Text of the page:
David Bourget (Western Ontario)
David Chalmers (ANU, NYU)
Rafael De Clercq
Ezio Di Nucci
Jack Alan Reynolds
Learn more about PhilPapers
American Journal of Bioethics 5 (4):6 – 10 (2005)
The United Network for Organ Sharing (UNOS) waiting list was designed as a just and equitable system through which the limited number of organs is allocated to the millions of Americans in need of a transplant. People have trusted the system because of the belief that everyone on the list has an equal opportunity to receive an organ and also that allocation is blind to matters of financial standing, celebrity or political power. Recent events have revealed that certain practices and policies have the potential to be exploited. The policies addressed in this paper enable those on the list with the proper resources to gain an advantage over other less fortunate members, creating a system that benefits not the individual most in medical need, but the one with the best resources. These policies are not only unethical but threaten the balance and success of the entire UNOS system. This paper proposes one possible solution, which seeks to balance the concepts of justice and utility.
|Keywords||No keywords specified (fix it)|
|Categories||categorize this paper)|
Setup an account with your affiliations in order to access resources via your University's proxy server
Configure custom proxy (use this if your affiliation does not provide a proxy)
|Through your library|
References found in this work BETA
Tracy E. Miller (1992). Multiple Listing for Organ Transplantation: Autonomy Unbounded. Kennedy Institute of Ethics Journal 2 (1):43-59.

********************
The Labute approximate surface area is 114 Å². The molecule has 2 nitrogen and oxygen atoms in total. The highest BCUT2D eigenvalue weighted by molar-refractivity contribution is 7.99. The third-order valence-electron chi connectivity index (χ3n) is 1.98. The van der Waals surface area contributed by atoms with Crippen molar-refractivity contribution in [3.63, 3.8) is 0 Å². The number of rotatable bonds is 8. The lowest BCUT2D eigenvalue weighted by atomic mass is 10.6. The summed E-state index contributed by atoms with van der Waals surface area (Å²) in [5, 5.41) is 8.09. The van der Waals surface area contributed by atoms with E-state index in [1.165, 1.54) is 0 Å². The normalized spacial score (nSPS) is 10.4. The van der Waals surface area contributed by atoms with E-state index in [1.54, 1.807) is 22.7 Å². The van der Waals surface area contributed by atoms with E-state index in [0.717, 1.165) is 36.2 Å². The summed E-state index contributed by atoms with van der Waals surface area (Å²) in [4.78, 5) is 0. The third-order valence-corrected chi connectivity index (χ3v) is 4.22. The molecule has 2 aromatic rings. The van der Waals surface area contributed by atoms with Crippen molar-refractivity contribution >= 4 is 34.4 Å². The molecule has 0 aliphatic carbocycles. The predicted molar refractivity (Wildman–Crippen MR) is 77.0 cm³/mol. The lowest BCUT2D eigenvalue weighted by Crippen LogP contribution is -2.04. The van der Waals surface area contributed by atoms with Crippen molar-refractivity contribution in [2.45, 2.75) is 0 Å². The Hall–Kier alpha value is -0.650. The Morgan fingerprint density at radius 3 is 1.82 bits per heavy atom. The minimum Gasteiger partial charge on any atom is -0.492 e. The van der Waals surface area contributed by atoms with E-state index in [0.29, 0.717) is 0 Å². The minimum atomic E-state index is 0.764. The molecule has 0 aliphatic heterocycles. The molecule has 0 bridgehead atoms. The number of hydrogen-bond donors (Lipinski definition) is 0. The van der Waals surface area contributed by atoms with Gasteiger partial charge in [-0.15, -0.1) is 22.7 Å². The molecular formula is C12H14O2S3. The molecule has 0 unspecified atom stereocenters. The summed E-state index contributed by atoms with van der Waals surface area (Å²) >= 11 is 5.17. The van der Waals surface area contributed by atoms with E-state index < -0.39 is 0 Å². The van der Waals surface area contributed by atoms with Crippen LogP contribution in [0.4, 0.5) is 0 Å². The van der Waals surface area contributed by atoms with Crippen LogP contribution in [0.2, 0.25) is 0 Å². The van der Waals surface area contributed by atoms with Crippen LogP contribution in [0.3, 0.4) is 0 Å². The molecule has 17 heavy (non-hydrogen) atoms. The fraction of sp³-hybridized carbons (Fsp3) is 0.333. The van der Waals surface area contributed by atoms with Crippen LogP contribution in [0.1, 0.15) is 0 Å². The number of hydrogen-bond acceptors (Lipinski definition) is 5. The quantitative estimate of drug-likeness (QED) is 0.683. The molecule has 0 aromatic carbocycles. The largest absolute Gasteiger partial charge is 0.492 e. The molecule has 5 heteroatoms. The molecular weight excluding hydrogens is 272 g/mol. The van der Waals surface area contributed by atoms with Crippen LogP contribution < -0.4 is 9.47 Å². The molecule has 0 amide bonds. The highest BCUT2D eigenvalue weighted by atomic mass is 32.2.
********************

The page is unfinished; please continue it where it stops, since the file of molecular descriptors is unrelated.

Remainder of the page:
Citations of this work BETA
Robert D. Truog (2005). Are Organs Personal Property or a Societal Resource? American Journal of Bioethics 5 (4):14 – 16.
Bethany J. Spielman (2005). Non-Family Directed Donation: The Perils of Policy-Making. American Journal of Bioethics 5 (4):24 – 26.
James Lindemann Nelson (2005). Trust and Transplants. American Journal of Bioethics 5 (4):26 – 28.
Timothy F. Murphy (2005). Gay and Lesbian Exceptions to the Heterosexual Rule. American Journal of Bioethics 5 (4):18.
Ellen M. McGee (2005). Using Personal Narratives to Encourage Organ Donation. American Journal of Bioethics 5 (4):19 – 20.
Similar books and articles
James F. Childress (2001). The Failure to Give: Reducing Barriers to Organ Donation. Kennedy Institute of Ethics Journal 11 (1):1-16.
Tom Koch (1996). Normative and Prescriptive Criteria: The Efficacy of Organ Transplantation Allocation Protocols. Theoretical Medicine and Bioethics 17 (1).
James Lindemann Nelson (2010). Donation by Default? Examining Feminist Reservations About Opt-Out Organ Procurement. International Journal of Feminist Approaches to Bioethics 3 (1):23-42.
Aaron Levine (2011). The Oversight and Practice of Oocyte Donation in the United States, United Kingdom and Canada. HEC Forum 23 (1):15-30.
Andrea Scarantino (2010). Inductive Risk and Justice in Kidney Allocation. Bioethics 24 (8):421-430.
Laura A. Siminoff & Christina M. Saunders Sturm (2000). African-American Reluctance to Donate: Beliefs and Attitudes About Organ Donation and Implications for Policy. Kennedy Institute of Ethics Journal 10 (1):59-74.
Gil Siegal & Richard J. Bonnie (2005). Reflections on Fairness in UNOS Allocation Policies. American Journal of Bioethics 5 (4):28 – 29.
Sheldon Zink & Stacey Wertlieb (2005). Response to Commentators on “Examining the Potential Exploitation of UNOS Policies”. American Journal of Bioethics 5 (5):W15-W16.
Added to index2009-01-28
Total downloads5 ( #486,114 of 1,790,408 )
Recent downloads (6 months)1 ( #433,815 of 1,790,408 )
How can I increase my downloads?